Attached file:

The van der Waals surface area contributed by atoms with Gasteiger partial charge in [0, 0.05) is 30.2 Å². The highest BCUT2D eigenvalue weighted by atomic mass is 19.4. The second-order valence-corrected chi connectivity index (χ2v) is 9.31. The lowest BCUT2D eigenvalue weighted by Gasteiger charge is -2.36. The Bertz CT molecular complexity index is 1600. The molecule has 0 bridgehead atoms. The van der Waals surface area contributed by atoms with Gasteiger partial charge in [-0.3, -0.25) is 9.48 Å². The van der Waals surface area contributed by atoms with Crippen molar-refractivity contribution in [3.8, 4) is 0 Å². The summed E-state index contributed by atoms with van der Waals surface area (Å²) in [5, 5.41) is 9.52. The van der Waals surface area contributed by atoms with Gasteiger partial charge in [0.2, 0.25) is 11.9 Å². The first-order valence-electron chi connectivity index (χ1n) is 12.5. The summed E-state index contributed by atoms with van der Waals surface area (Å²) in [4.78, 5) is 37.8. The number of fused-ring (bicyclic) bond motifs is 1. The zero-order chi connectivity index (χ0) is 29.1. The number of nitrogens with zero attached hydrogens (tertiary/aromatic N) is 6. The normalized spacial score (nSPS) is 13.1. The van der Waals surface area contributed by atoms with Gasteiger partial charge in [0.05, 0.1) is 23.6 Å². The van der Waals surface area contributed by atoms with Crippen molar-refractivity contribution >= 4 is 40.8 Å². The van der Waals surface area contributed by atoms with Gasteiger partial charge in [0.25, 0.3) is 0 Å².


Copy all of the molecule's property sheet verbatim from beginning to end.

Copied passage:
The van der Waals surface area contributed by atoms with Gasteiger partial charge in [0, 0.05) is 30.2 Å². The highest BCUT2D eigenvalue weighted by atomic mass is 19.4. The second-order valence-corrected chi connectivity index (χ2v) is 9.31. The lowest BCUT2D eigenvalue weighted by Gasteiger charge is -2.36. The Bertz CT molecular complexity index is 1600. The molecule has 0 bridgehead atoms. The van der Waals surface area contributed by atoms with Gasteiger partial charge in [-0.3, -0.25) is 9.48 Å². The van der Waals surface area contributed by atoms with Crippen molar-refractivity contribution in [3.8, 4) is 0 Å². The summed E-state index contributed by atoms with van der Waals surface area (Å²) in [5, 5.41) is 9.52. The van der Waals surface area contributed by atoms with Gasteiger partial charge in [0.2, 0.25) is 11.9 Å². The first-order valence-electron chi connectivity index (χ1n) is 12.5. The summed E-state index contributed by atoms with van der Waals surface area (Å²) in [4.78, 5) is 37.8. The number of fused-ring (bicyclic) bond motifs is 1. The zero-order chi connectivity index (χ0) is 29.1. The number of nitrogens with zero attached hydrogens (tertiary/aromatic N) is 6. The normalized spacial score (nSPS) is 13.1. The van der Waals surface area contributed by atoms with Gasteiger partial charge in [0.05, 0.1) is 23.6 Å². The van der Waals surface area contributed by atoms with Crippen molar-refractivity contribution >= 4 is 40.8 Å². The van der Waals surface area contributed by atoms with Gasteiger partial charge in [0.25, 0.3) is 0 Å².